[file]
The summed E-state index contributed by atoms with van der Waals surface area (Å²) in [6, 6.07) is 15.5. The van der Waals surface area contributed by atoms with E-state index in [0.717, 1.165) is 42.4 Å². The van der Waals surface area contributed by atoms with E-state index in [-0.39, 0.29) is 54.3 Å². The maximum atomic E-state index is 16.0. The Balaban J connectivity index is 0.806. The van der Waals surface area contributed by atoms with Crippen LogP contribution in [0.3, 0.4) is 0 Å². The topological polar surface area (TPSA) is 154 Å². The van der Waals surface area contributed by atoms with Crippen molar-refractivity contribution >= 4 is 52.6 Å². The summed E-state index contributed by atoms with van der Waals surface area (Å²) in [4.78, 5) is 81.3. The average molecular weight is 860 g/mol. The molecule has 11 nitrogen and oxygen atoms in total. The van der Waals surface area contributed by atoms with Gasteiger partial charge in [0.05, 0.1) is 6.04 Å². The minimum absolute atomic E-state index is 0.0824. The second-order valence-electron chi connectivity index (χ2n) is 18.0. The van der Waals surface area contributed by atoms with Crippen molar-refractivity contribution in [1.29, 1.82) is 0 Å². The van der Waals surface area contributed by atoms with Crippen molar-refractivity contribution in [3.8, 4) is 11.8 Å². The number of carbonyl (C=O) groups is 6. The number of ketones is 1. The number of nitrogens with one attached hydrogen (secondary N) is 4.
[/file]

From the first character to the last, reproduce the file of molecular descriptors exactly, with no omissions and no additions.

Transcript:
The summed E-state index contributed by atoms with van der Waals surface area (Å²) in [6, 6.07) is 15.5. The van der Waals surface area contributed by atoms with E-state index in [0.717, 1.165) is 42.4 Å². The van der Waals surface area contributed by atoms with E-state index in [-0.39, 0.29) is 54.3 Å². The maximum atomic E-state index is 16.0. The Balaban J connectivity index is 0.806. The van der Waals surface area contributed by atoms with Crippen LogP contribution in [0.3, 0.4) is 0 Å². The topological polar surface area (TPSA) is 154 Å². The van der Waals surface area contributed by atoms with Crippen molar-refractivity contribution >= 4 is 52.6 Å². The summed E-state index contributed by atoms with van der Waals surface area (Å²) in [4.78, 5) is 81.3. The average molecular weight is 860 g/mol. The molecule has 11 nitrogen and oxygen atoms in total. The van der Waals surface area contributed by atoms with Gasteiger partial charge in [0.05, 0.1) is 6.04 Å². The minimum absolute atomic E-state index is 0.0824. The second-order valence-electron chi connectivity index (χ2n) is 18.0. The van der Waals surface area contributed by atoms with Crippen molar-refractivity contribution in [1.29, 1.82) is 0 Å². The van der Waals surface area contributed by atoms with Crippen molar-refractivity contribution in [3.8, 4) is 11.8 Å². The number of carbonyl (C=O) groups is 6. The number of ketones is 1. The number of nitrogens with one attached hydrogen (secondary N) is 4.